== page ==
Therapize Yourself! Part 2: Person-Centered Therapy

In the first installment of Therapize Yourself I gave a quick-n-dirty run down of Rational Emotive Behavioral Therapy (or REBT if you’re in a rush). Now I’d like to tell you about a completely different (but equally awesome) theory of psychotherapy: Carl Roger’s Person Centered Therapy.
4143908_f260Carl Rogers’ style of therapy is based on his own philosophy of human nature. The premise of this philosophy being that we as humans have a natural drive to grow and fulfill our potential. He calls this “self-actualizing tendency”.

“Gradually my experience has forced me to conclude that the individual had within himself the capacity and tendency, lateen if not evident, to move forward toward maturity. In a suitable psychological climate this tendency is released, and becomes actual rather than potential.”
– Carl Rogers

From the time we’re born, we feel naturally gratified by behaviors that contribute to our personal and unique development. At some point, as profound philosophical little babies we become aware that we have a “self” that’s separate from other people and things. Simultaneously, we develop a need to have a positive image of that “self”, or as Rogers would say: a positive self-regard.

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At first, following our self-actualizing tendency and listening to our internal guides for behavior satisfies our need for positive self-regard. “I like it. That’s good enough for me!” However, we soon realize that most other people judge our worth conditionally. Some things make mommy and daddy pleased with us, while other things make mommy and daddy displeased with us. How we assess our own worth gradually comes to depend on how others view us (or more accurately, our perception of how others view us).
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Therefore our behaviors start to become more driven towards wanting to please/impress others, and less driven towards our unique personal development. Our behaviors are guided by what we think will earn us positive regard from others, and we begin to need positive feedback from others in order to feel good about ourselves. Thus our own self-regard becomes conditional. When our own self-regard is conditional, our self-actualizing tendency is further impeded. We hold back. We’re less likely to take risks. We’re not as genuine, because we are constantly trying to maintain a positive view of ourselves that’s dependent on pleasing others.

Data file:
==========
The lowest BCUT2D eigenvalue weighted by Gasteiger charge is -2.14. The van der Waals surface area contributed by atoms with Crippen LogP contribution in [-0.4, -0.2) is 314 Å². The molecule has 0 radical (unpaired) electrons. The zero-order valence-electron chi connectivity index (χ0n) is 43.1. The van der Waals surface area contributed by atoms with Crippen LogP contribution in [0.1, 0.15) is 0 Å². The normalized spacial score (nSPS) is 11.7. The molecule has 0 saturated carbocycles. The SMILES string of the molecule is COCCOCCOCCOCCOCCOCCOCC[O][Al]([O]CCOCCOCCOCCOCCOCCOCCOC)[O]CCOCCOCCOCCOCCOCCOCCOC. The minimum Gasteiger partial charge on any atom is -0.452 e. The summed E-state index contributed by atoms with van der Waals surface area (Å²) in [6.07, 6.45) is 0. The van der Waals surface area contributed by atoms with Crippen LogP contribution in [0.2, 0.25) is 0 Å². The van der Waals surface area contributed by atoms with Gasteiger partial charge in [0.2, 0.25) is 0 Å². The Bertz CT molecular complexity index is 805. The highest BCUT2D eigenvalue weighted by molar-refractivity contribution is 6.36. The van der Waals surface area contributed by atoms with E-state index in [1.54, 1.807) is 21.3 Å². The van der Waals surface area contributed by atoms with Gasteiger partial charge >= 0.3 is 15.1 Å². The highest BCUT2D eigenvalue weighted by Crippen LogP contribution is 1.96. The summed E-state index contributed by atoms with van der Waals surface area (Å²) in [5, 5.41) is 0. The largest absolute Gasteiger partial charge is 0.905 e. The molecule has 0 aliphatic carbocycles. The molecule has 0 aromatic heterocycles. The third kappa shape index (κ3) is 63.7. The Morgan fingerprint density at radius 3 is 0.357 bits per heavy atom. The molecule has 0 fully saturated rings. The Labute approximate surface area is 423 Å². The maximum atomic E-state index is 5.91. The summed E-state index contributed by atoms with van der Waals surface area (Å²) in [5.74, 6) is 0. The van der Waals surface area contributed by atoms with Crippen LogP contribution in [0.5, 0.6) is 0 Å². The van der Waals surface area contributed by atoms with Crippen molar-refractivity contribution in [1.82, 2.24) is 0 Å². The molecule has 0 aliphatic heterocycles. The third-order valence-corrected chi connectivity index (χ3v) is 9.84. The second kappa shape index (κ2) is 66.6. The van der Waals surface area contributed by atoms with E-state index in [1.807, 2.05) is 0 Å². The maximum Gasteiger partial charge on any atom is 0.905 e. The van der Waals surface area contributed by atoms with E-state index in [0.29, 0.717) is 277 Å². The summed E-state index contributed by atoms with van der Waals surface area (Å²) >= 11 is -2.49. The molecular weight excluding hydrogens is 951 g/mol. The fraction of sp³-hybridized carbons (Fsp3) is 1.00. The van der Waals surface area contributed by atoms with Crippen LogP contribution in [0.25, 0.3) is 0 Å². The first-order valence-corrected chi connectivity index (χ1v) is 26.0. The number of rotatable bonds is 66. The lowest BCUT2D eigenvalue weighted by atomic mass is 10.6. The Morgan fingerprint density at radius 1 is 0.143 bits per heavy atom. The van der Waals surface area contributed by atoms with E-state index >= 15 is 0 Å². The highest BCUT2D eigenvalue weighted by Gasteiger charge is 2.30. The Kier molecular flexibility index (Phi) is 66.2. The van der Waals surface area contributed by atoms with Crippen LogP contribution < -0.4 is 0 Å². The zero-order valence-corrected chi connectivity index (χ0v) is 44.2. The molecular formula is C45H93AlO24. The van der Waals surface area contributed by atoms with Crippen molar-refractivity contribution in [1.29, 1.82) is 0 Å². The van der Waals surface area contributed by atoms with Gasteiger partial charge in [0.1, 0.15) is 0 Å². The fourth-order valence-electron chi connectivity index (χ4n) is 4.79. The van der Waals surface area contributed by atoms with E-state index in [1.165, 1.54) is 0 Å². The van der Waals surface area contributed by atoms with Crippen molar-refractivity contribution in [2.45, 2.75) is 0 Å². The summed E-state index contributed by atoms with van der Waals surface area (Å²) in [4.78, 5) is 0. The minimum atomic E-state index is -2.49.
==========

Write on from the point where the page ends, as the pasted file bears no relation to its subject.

This causes incongruence, or conflicts between our true selves and the way we are living. When we live in accordance to the expectations of others, we are not living authentically. We begin to feel a discrepancy between our ideal selves (the person we could/should/would be) and our real self (the person we are being). This can cause all sorts of psychological symptoms such as anxiety, depression, etc.
Real-ideal

 What’s the solution?

Carl Rogers rejected the idea of trying to help people by explaining their problems to them (either rationally or through psychoanalytic interpretation), and he rejected the idea of helping people through formal techniques or assignments.

 “I cannot be of help to this troubled person by means of any intellectual or training procedure. The most they accomplish is some temporary change, which soon disappears, leaving the individual more than ever convinced of his inadequacy.”
– Carl Rogers

Instead Rogers believed that the most healing aspect of therapy was the relationship between the therapist and the client. Through the relationship a therapist can create an environment that allows the client to feel safe to be himself or herself, thus helping them live more authentically and progress towards self-actualization. It’s not about imposing your own ideas on the client of how you think they should change, or what you think they should do. Rogers would warn that this will only increase the client’s dependency on meeting the expectations of others, thus further inhibiting them from fulfilling their unique potential. According to Rogers, the client knows what is best for them, they have an innate ability to discern what to do and where to go with life. The therapist’s duty is creating an environment that makes them feel safe to explore that part of themselves.